Jerry (Seinfeld): If you always want less, in words as well as things, you’ll do well as a writer. (186)
(aah). i knew there was a reason for my endless quest to cull and do inventory…
so, i’m going to do this one differently-because the whole book is different conversations with a bunch of comedians, i am going to go through each pull quote and write why i pulled it (or guestimate, since i initially read and pulled in february). here goes:
Amy (Schumer): I don’t know why that became the thing. I don’t know why the idea of doing an older joke is supposed to make you feel embarrassed. It’s not about impressing the five comics in the back of the room. As Jerry said, if he sees someone, he wants to see their best jokes. Jokes are like works of art and they take years to figure out. He said you only get six closers in your whole life. Like six big jokes- (47)
i agree. but i’m also the person who can listen to a song 50,000 times and be excited for listen number 50,001 where i will hear something that i never heard before. i also love learning every detail of a thing, and find comfort in knowing what i’ve always known. i’m also a proponent of the fact that if something is good, it will always be good. go go gadget staying power.
Chris (Rock): I don’t know. In some ways, they are better. There’s more comedy to choose from, I would say. Hannibal Buress is kind of weird and Demetri Martin is kind of weird and, you know, Sarah Silverman has a totally different act than Kathy Griffin. So in that aspect, yes, I think there’s more variety in comedy today. People are talking about different things. On the other hand, I don’t know if comedians know how to work an audience anymore. (66)
it was the best of times, it was the worst of times. this is another instance where it becomes evident that we don’t have that many moves as humans. it’s always the fracturing and diversity in a movement that causes people to call the death of a thing, and that’s not right, but at the same time, if we can’t see a link, then i don’t blame folks. and we’ve always been scared of growth. i guess my comfort comes rooted in the shards of my inheritance, so i can always find something in a thing, and the fact that i will always find a thing. chris also goes on to make a great point about paying too much attention to the crowd-if you kill, the audience doesn’t get credit, so if you don’t, they don’t neither (just like God) (or the goalie).
Eddie (Vedder): ….It was interesting to see the empathy that she had for her dad. I don’t know if I ever had that, or an opening to have that. I was raised differently. (79)
me too, i’ve had this thought about my father and his distance from the art and artists that speak to him-i don’t have this, i’ve had the great pleasure of connecting on some level with a lot of my favourite artists, and i wonder if there’s something (else) that he’s not telling me about, or if he doesn’t even see the possibility, and if that’s the case, i feel for him.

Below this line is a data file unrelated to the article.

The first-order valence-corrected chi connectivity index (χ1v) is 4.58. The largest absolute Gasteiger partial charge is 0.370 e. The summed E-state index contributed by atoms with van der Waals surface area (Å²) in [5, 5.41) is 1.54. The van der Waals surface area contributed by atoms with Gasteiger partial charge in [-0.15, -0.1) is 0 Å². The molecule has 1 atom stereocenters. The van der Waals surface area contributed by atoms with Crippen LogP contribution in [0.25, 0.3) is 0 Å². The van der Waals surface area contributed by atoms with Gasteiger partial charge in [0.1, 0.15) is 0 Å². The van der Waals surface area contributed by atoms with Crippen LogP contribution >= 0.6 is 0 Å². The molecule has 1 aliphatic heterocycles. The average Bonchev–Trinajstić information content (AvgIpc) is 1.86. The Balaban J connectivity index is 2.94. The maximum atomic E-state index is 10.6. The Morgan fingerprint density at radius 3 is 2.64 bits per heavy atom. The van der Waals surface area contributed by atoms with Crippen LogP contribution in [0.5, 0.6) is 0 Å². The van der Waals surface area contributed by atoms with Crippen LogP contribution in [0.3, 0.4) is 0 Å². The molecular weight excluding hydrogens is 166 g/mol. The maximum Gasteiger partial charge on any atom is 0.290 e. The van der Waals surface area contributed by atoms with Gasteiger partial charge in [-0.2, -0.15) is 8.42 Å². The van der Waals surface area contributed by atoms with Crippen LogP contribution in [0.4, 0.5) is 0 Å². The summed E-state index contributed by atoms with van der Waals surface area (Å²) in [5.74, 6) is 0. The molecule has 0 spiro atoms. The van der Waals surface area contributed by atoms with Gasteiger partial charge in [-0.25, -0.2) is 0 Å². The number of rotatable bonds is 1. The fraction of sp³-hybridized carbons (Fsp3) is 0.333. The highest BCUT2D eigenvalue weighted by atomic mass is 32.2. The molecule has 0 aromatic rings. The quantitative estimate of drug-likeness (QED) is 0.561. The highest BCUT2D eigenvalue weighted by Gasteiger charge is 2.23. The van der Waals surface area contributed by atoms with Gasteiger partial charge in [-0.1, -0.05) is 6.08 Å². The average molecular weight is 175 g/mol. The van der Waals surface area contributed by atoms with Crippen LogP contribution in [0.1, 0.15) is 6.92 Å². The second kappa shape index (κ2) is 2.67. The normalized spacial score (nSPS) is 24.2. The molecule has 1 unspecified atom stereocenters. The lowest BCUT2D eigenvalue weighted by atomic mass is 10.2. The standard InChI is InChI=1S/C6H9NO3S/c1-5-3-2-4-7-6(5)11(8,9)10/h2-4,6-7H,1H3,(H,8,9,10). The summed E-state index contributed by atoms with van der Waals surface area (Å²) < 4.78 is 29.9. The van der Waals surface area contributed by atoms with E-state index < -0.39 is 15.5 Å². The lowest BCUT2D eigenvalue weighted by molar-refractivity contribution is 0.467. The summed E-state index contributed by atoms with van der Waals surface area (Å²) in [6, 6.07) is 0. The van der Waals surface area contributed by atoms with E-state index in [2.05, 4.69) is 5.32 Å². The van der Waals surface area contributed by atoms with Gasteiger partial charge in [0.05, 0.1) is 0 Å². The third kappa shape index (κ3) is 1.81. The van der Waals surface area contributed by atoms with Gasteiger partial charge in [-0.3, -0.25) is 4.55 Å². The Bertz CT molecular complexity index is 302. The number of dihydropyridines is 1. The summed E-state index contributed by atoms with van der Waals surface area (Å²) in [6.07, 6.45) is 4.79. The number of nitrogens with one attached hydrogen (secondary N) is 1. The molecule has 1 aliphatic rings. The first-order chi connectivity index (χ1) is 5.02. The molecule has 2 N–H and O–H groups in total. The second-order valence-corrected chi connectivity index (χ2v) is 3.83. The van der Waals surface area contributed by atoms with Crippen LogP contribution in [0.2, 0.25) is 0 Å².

Garry (Shandling): You allow the actor to be, as opposed to do. People are fascinating. They don’t really need to do much. (114)
Garry (Shandling): Translating experience to paper. That’s so hard to teach, isn’t it? (116)
wow. this is a huge compliment coming from garry shandling! hashtag, squad goals. for all the bluster that apatow kicks up over directing movies so that he can do stand-up, this is either a modest or secretly egotistical (and it’s really a fine line between them both, isn’t it?) move to highlight that he has actually accomplished quite a lot. i think that’s my takeaway from this project, that he’s able to get in places and build trust-that’s huge. i also like that there’s a connection here between comedy and teaching-and i am also living in a place where i feel that both avenues deserve the respect of having to live some life and learning how to relate to people before one deems oneself worthy of having something to teach or be comedic about.
Harold (Ramis): Having Second City as my first professional experience was great. Second City is so different from stand-up. In the world of stand-up you really talk about killing, not just killing the audience but killing the other comedian. It’s a competition every night. You want to be better than anyone else. But the whole thrust of Second City is to focus on making everyone else look good because in that process we all look good. It’s more than collaborative. Your life onstage depends on other people and on developing techniques for creating cooperative work. (120)
and, can’t we all just get along? my girl nadia told me about her women’s only crossfit gym yesterday, about how there are rules in place that you must say hello to someone you don’t know, and that if you see someone lagging, you will encourage her. that’s kind of revolutionary, no?
Harold (Ramis): Grandiosity is the curse of what we do. There’s a great rabbinical motto that says you start each day with a note in each pocket. One note says, ‘The world was created for you today’, and the other note says, ‘I’m a speck of dust in a meaningless universe,’ and you have to balance both things. (123)
and, there it is. ever finding the balance between mattering and knowing that we don’t really matter at all. that’s the definition of life’s work. right thurrrr.
“He was so generous and encouraging, I didn’t even realize that I was being rejected. That’s not easy to do, to call a kid and tell him that his jokes aren’t good, and the way he did it just made me want to work harder. It also made me want to treat people kindly, the way Jay treated me.” ( 153)
well, doesn’t that sound exactly like a scene from funny people?